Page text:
So long as Canada insists on having a welfare state which robs one individual to pay another; so long as socialized medicine exists alongside government schools and government hospitals (all of which are massive, criminal violations of individual rights); so long as some liberals, conservatives, and others who will hypocritically claim they are not in either category, believe in the cannibalistic ideal which gives rise to statism, Canada will continue her moral and political rot.

Those who agree with the morality of altruism have no moral authority by which to criticize, much less stop, Dhalla's bill.

Either each of us is free, or none of us are.

by Fred_001
Oct 01 2009
1:42 PM

What's most sick about this story is that she claims to be a “born and bred” Canadian – but if there's $300-million or $700-million extra tax dollars available to give to seniors, all her bill will do is make sure our own born and bred seniors who ARE living in poverty go on doing so while she funnels that cash into the pockets of her immigrant friends who swore they didn't need it when we allowed them in. That's not very Canadian.

by clearsky
Oct 01 2009
1:55 PM

Gee. The NP is beating on the dead horse here. This is the third posting in two days on an issue that will soon die.

by Martha K
Oct 01 2009
1:55 PM

I'm confused – can someone correct me? I've visited Ms. Dhalla's riding. The homes there are large and gorgeous – in the $370,000 to $500,000 range. If there is poverty it's in other parts of Brampton, so I'm curious as to which particular neighborhood (or riding, as Brampton has 4) she is referring to, or is this a plea on behalf of all lower income senior citizens?

It is true that patient waiting lists have increased at the local Brampton hospital – a friend who lives in Brampton is in extreme pain because of a spinal injury and can't get an MRI OR a CT scan – a 9 month waiting list; he was told there are too many patients and not enough beds or diagnostic tools to accomodate everyone. He's worked in Brampton for 45 of his 65 years and can't get health access.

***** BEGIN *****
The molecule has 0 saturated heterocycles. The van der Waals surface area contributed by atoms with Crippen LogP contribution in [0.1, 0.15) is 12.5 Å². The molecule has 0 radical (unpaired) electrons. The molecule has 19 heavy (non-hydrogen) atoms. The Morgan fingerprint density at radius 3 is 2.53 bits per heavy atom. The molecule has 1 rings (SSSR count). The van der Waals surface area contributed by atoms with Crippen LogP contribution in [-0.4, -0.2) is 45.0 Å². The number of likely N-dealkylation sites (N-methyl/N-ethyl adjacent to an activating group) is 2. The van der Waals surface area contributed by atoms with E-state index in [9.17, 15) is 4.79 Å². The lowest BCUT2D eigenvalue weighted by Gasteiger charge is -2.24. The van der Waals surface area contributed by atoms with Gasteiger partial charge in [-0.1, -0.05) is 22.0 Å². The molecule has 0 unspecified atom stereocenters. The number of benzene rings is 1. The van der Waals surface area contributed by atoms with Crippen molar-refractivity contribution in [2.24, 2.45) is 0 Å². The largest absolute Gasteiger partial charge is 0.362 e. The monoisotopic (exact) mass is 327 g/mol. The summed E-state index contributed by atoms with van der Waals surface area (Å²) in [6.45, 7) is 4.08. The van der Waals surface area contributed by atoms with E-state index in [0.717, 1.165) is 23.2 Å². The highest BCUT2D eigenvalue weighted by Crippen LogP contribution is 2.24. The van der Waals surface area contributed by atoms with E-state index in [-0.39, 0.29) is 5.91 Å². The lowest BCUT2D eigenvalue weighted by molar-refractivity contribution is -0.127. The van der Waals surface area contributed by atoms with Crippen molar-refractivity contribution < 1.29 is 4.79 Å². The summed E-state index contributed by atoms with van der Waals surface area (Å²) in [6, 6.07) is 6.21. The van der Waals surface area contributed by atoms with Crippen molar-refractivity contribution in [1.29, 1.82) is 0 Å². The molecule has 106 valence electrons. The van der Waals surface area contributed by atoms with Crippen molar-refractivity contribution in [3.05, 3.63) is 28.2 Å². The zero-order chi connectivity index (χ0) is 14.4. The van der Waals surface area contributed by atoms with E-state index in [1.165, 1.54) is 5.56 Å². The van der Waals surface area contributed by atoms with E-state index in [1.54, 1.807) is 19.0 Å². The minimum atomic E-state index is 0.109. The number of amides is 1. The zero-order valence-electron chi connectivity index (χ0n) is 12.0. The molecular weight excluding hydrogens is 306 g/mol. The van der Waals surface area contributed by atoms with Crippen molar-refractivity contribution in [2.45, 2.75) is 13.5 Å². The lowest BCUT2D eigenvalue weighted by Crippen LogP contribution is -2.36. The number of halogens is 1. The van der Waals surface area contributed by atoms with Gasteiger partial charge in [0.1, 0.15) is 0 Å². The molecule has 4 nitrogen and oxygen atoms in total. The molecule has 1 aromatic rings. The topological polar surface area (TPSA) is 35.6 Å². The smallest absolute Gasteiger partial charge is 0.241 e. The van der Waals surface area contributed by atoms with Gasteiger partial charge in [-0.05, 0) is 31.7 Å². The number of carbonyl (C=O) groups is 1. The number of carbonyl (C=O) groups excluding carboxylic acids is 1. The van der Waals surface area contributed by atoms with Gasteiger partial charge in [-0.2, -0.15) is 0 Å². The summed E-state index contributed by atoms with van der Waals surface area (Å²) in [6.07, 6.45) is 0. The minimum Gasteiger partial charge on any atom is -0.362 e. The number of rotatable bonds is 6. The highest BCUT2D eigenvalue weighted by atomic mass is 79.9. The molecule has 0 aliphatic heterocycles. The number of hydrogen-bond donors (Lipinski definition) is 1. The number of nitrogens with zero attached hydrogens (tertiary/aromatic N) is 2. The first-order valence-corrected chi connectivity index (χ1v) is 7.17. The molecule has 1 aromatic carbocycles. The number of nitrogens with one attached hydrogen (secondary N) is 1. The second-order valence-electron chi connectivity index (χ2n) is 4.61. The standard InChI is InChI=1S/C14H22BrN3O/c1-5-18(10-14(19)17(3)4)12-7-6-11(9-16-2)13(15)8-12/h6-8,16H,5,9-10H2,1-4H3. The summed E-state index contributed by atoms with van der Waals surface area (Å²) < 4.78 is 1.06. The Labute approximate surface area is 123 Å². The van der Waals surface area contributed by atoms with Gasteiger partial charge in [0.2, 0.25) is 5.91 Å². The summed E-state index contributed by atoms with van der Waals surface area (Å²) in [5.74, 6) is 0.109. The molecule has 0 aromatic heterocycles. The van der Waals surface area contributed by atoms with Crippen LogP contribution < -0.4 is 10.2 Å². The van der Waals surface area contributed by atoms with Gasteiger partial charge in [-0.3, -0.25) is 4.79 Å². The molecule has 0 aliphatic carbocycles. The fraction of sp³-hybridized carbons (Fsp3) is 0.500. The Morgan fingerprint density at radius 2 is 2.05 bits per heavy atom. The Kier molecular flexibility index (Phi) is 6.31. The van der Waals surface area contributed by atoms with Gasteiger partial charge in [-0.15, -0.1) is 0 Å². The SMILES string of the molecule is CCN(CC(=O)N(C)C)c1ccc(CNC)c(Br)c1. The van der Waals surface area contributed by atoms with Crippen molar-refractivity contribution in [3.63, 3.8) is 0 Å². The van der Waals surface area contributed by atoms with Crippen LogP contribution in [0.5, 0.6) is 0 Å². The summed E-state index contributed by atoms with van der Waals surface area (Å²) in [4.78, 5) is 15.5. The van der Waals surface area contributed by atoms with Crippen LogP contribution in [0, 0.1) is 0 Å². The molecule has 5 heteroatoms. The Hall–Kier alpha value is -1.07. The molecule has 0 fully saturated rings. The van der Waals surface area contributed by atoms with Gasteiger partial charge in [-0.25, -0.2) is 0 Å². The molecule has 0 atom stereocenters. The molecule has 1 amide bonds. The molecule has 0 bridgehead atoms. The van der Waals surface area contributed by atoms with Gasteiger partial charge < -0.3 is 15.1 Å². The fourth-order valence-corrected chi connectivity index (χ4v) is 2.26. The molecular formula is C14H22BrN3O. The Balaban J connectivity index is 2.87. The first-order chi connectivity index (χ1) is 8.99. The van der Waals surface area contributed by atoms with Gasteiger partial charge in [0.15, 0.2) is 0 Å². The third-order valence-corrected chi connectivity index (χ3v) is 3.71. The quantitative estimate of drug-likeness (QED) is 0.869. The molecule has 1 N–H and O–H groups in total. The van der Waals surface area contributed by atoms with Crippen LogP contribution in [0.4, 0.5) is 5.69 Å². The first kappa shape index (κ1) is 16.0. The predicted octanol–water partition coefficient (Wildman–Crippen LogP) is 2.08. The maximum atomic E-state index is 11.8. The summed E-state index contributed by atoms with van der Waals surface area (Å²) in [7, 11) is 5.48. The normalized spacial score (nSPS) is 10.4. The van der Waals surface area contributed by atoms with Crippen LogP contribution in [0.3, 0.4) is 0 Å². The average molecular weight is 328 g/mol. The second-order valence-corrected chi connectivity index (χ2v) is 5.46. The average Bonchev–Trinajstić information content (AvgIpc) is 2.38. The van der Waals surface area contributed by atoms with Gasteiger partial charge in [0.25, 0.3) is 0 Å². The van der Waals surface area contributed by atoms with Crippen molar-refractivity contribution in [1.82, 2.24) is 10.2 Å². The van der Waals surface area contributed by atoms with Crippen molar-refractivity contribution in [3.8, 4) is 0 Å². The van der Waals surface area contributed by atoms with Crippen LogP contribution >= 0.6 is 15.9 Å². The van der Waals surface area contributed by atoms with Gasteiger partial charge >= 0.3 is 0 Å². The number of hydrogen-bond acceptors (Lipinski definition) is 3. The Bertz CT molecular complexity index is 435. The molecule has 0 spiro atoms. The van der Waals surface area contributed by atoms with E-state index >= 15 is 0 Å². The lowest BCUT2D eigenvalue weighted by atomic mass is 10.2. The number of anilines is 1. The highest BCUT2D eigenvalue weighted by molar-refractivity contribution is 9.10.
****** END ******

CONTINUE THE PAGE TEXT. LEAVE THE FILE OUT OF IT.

by ZeeBC
Oct 01 2009
2:13 PM

If Dhalla was serious about poverty for seniors and others then she should be be going after all those sponsors who have dumped their “clients” onto the welfare rolls. I would hazard a guess that over half of the sponsors have not lived up to their agreements. Aren't they responsible for all costs including medical for 10 years? $38 each does not sound like much for 3 years. Whats it for 4 or 6 years? It ratchets up I imagine. Then there is the ballooning influx. Whats the estimated cost 15 years hence? It is the thin edge of the wedge. When the voting block is large enough parity will be demanded and politicians will buckle for votes.

The joys of Multicult.

by Van Grungy
Oct 01 2009
5:26 PM

The real issue is eligibility for GIS after 3 years…

So a senior newcomer who is here 3 years, get citizenship, has no income is eleigible for over $500 a month…

She was on Adler, who then proceeded to rip her idea to shreds…

by Van Grungy
Oct 01 2009
5:26 PM


Guaranteed Income Supplement

by Van Grungy
Oct 01 2009
5:27 PM

Betcha that's a little more than 300-500 million per year.

by daniboy
Oct 01 2009
11:49 PM

As previously stated, lowering the residency time required from 10 to 3 years will enable one to receive only $38.00 monthly of Old Age Security (OAS) – however they would also be entitled to receive the Guaranteed Income Supplement (GIS) of up to AN ADDITIONAL $1,131.47 per month TAX-FREE !

Our current OAS policy grants more disposable income benefits to a Canadian resident of 10 years as compared to a life-long Canadian living in Canada for 40 years – and now Dhalla wants to reduce it to only 3 years and they too would receive more than life-long Canadians.

A more pressing issue with the OAS is a fact that the latest average payment of the OAS is 95% of the maximum monthly payment of $516.96 or $489.52 while the average monthly payments to widows and widowers is only 43% of the maximum monthly allowance of $1,050.68 or $451.71 monthly. Why such a disparity?